Learning English - Words in the News
31 October, 2005 - Published 14:16 GMT
A test to be British
About ninety thousand adults apply to become British citizens every year. Now each and every one of them will have to take a written test before they can qualify as citizens. This report from Paul Keller
For years those becoming British citizens simply had to swear an oath of allegiance in front of a lawyer and then receive a certificate in the post. But in 2004 Britain introduced a compulsory citizenship ceremony which required new citizens to take a broader oath promising to respect Britain's rights, freedoms and laws and all of this in front of civic dignitaries dressed in full regalia. Now the government is going even further: it's launching a test designed to establish knowledge of the country and its language.
The test contains twenty-four questions on life in the United Kingdom and will last for 45 minutes. If applicants don't pass the first time they can try again and again. The questions range from simple tests of knowledge such as - what's the minimum age for buying alcohol? To exploring more complex cultural issues - How interested are young people in politics? The government believes the test is part of a process that will help new citizens to feel they belong and ease racial tension by removing suspicion of immigrants.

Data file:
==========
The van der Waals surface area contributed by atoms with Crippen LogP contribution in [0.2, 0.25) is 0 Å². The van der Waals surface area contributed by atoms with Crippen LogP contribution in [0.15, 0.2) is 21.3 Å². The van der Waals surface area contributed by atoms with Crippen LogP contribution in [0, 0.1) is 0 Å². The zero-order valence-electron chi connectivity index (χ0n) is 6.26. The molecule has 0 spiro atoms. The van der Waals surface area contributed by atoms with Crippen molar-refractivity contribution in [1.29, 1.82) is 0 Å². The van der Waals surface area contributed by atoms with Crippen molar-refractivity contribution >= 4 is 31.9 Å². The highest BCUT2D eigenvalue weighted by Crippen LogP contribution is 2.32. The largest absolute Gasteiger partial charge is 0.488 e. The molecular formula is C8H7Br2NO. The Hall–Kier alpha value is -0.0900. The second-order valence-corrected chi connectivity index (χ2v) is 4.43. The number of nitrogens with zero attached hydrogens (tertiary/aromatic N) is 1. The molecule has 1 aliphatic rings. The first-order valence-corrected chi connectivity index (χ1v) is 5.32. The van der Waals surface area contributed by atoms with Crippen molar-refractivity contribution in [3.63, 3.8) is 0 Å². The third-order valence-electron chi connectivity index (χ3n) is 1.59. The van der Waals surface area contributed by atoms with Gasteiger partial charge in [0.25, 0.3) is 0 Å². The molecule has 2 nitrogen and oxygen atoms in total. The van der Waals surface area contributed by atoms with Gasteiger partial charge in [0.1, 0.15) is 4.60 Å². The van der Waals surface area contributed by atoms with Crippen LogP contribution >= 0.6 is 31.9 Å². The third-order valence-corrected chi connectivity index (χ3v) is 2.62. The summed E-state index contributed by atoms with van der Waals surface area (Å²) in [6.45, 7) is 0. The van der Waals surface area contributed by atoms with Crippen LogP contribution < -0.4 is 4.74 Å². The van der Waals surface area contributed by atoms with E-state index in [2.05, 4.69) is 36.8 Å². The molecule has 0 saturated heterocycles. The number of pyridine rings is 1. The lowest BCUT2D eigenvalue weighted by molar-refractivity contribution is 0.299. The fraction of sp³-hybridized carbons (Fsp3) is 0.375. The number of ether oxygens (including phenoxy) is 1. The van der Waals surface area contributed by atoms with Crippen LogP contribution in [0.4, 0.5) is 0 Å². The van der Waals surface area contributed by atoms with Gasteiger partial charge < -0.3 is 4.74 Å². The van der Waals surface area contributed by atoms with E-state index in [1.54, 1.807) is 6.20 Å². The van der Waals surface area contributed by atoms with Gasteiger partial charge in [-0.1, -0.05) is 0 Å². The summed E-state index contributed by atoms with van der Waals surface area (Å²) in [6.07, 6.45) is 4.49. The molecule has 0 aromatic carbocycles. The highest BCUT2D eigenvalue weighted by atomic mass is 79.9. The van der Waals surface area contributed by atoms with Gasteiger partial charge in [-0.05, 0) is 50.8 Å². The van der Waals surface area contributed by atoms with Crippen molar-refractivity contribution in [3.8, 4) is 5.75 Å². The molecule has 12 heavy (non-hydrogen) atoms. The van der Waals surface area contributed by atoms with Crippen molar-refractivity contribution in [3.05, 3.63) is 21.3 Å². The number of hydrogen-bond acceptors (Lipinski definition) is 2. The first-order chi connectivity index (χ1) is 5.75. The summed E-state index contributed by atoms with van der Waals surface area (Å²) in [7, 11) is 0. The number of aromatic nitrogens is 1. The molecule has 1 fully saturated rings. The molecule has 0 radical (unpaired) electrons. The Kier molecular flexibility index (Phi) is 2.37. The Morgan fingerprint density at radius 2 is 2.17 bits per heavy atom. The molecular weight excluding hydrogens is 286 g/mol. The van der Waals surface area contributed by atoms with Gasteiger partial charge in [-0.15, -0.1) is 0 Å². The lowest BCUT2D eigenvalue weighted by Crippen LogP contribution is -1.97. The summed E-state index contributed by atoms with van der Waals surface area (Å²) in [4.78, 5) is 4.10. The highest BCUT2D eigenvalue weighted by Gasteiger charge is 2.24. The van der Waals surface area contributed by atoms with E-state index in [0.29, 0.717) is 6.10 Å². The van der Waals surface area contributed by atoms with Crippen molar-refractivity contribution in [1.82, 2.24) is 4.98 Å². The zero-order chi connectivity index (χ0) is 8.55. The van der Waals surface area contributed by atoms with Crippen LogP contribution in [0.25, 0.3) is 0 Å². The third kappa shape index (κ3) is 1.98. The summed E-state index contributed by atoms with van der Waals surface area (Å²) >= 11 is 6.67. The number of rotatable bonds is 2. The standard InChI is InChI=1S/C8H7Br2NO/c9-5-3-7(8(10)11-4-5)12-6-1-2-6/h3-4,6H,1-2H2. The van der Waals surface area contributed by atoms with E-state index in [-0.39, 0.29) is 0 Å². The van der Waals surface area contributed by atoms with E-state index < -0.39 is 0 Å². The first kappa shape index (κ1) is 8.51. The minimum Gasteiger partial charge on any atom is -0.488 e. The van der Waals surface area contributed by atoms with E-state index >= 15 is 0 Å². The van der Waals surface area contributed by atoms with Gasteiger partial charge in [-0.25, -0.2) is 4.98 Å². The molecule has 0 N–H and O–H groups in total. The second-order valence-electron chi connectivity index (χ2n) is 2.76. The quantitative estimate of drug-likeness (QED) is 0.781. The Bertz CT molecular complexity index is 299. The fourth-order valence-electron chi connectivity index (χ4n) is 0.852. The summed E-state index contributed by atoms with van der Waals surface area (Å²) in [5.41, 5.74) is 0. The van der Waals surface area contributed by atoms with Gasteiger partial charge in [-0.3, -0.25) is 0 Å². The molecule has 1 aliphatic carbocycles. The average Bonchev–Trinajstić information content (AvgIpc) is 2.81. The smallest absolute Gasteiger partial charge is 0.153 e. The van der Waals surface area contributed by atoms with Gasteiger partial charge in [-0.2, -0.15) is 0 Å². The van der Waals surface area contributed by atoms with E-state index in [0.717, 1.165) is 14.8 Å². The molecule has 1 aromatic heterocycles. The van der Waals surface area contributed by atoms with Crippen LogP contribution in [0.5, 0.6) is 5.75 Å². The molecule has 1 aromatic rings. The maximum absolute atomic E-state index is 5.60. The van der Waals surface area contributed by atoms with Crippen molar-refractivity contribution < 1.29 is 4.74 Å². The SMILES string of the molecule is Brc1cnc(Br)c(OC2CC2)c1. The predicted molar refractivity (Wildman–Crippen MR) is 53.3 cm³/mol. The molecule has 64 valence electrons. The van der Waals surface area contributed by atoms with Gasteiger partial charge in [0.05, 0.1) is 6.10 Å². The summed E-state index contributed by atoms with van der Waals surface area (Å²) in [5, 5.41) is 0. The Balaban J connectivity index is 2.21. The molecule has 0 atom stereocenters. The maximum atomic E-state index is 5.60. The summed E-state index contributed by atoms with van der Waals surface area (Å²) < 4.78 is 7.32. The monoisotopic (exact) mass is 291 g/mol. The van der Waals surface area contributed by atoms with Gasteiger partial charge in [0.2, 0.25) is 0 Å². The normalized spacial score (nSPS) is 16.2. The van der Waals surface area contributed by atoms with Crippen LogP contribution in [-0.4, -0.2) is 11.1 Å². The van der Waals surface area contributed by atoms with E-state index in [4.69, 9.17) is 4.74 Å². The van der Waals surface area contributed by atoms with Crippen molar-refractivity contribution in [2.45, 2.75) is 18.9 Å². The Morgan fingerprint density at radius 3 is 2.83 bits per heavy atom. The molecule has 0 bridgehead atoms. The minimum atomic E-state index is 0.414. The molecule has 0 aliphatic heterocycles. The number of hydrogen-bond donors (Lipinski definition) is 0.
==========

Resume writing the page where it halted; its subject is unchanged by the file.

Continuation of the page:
Supporters point to other countries which have similar schemes - particularly the United States where citizenship classes and ceremonies have long been common practice. Opponents however say it's all too nationalistic and puts undue pressure on newcomers to conform, working against the efforts to build a multi-cultural society in Britain.
Paul Keller, BBC
to swear an oath of allegiance
ease racial tension
have long been common practice